The Eastern Shore Islands are situated along the southeast coast of central Nova Scotia, between 60 and 120 km east of the city of Halifax. That is, the site includes inshore islands roughly between Clam Harbour and Ecum Secum. Within this rock-strewn stretch of sea are many low islands, islets and reefs, between 2 to 15 km offshore. The vegetation on these islands varies from mostly wooded to treeless. Some of these islands are still used as seasonal bases for inshore fisheries. The climate in this region is typical of the Maritimes, with much fog and wind, and with light snow cover in winter. The tidal range is about 2 metres.
The Eastern Shore Islands support breeding congregations of greater than 4,000 Common Eiders (spp. dresseri). This represents more than 2.5% of the subspecies population. Additionally, large fall and spring congregations of eiders number more than 10,000 (approximately 2% of the total North American Common Eider population).
Eastern population Harlequin Ducks (nationally endangered) are found here in the winter. As many as50 birds, or 3.3% of the estimated eastern population of this species, winter along this coast.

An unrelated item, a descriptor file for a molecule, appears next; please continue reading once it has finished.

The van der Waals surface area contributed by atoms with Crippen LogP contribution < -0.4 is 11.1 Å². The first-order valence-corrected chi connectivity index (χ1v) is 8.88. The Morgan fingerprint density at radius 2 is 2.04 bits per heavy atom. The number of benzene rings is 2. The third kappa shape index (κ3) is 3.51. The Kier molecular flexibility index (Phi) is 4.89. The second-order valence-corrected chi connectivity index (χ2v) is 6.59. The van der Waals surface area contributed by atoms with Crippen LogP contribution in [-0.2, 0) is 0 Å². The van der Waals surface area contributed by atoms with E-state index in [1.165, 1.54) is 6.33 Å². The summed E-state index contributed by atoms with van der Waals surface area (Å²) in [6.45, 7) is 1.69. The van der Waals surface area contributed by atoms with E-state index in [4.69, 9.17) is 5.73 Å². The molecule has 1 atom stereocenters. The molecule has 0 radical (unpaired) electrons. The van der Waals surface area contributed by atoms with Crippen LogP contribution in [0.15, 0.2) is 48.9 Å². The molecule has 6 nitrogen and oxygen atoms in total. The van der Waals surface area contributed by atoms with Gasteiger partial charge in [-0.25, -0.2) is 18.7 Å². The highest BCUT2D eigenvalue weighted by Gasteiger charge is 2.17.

Other waterfowl frequent this site during spring migration. Thousands of scoters (White-winged, Black and Surf) have been recorded in the vicinity of the Eastern Shore Islands. Also, Leach's Storm-Petrels breed on some of the islands, but these colonies are largely unstudied and hence the number of birds is unknown.
Conservation responses/actions for key biodiversity
Some of the more important island groups are provincial wildlife management areas that were established in the 1970s; the remainder of the site is either owned by the provincial government or by private owners. Bird monitoring surveys occur here sporadically.
BirdLife International (2022) Important Bird Areas factsheet: Eastern Shore Islands. Downloaded from
http://www.birdlife.org on 08/08/2022.